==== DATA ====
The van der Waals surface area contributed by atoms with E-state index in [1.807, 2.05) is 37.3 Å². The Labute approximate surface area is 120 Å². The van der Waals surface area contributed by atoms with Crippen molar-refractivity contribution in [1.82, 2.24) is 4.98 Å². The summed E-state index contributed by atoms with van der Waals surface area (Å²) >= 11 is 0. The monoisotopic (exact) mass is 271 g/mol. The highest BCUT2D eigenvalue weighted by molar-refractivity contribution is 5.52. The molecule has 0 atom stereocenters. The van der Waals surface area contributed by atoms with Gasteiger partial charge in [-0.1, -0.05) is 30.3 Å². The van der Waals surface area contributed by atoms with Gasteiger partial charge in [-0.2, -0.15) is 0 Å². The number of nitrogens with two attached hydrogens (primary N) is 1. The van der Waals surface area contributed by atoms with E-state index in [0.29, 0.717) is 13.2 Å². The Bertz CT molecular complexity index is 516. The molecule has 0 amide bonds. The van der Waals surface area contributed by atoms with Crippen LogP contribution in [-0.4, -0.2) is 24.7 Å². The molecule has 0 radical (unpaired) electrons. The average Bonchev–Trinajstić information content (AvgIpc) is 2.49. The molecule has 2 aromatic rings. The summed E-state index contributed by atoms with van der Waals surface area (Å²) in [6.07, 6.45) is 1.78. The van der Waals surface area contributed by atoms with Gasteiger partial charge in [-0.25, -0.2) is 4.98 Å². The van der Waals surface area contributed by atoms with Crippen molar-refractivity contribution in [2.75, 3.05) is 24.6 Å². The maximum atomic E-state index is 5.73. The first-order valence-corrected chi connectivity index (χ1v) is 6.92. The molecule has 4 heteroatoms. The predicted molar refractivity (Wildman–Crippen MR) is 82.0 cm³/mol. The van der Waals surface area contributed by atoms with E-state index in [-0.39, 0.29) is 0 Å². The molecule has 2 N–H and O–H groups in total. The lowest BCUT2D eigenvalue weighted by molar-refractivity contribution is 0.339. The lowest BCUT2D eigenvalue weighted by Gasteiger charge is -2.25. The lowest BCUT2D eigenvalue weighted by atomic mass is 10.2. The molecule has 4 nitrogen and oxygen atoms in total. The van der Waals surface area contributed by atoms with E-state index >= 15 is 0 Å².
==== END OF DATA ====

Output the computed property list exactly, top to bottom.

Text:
The van der Waals surface area contributed by atoms with E-state index in [1.807, 2.05) is 37.3 Å². The Labute approximate surface area is 120 Å². The van der Waals surface area contributed by atoms with Crippen molar-refractivity contribution in [1.82, 2.24) is 4.98 Å². The summed E-state index contributed by atoms with van der Waals surface area (Å²) >= 11 is 0. The monoisotopic (exact) mass is 271 g/mol. The highest BCUT2D eigenvalue weighted by molar-refractivity contribution is 5.52. The molecule has 0 atom stereocenters. The van der Waals surface area contributed by atoms with Gasteiger partial charge in [-0.1, -0.05) is 30.3 Å². The van der Waals surface area contributed by atoms with Gasteiger partial charge in [-0.2, -0.15) is 0 Å². The number of nitrogens with two attached hydrogens (primary N) is 1. The van der Waals surface area contributed by atoms with E-state index in [0.29, 0.717) is 13.2 Å². The Bertz CT molecular complexity index is 516. The molecule has 0 amide bonds. The van der Waals surface area contributed by atoms with Crippen LogP contribution in [-0.4, -0.2) is 24.7 Å². The molecule has 0 radical (unpaired) electrons. The average Bonchev–Trinajstić information content (AvgIpc) is 2.49. The molecule has 2 aromatic rings. The summed E-state index contributed by atoms with van der Waals surface area (Å²) in [6.07, 6.45) is 1.78. The van der Waals surface area contributed by atoms with Gasteiger partial charge in [-0.25, -0.2) is 4.98 Å². The van der Waals surface area contributed by atoms with Crippen molar-refractivity contribution in [2.75, 3.05) is 24.6 Å². The maximum atomic E-state index is 5.73. The first-order valence-corrected chi connectivity index (χ1v) is 6.92. The molecule has 4 heteroatoms. The predicted molar refractivity (Wildman–Crippen MR) is 82.0 cm³/mol. The van der Waals surface area contributed by atoms with E-state index in [-0.39, 0.29) is 0 Å². The molecule has 2 N–H and O–H groups in total. The lowest BCUT2D eigenvalue weighted by molar-refractivity contribution is 0.339. The lowest BCUT2D eigenvalue weighted by Gasteiger charge is -2.25. The lowest BCUT2D eigenvalue weighted by atomic mass is 10.2. The molecule has 4 nitrogen and oxygen atoms in total. The van der Waals surface area contributed by atoms with E-state index >= 15 is 0 Å².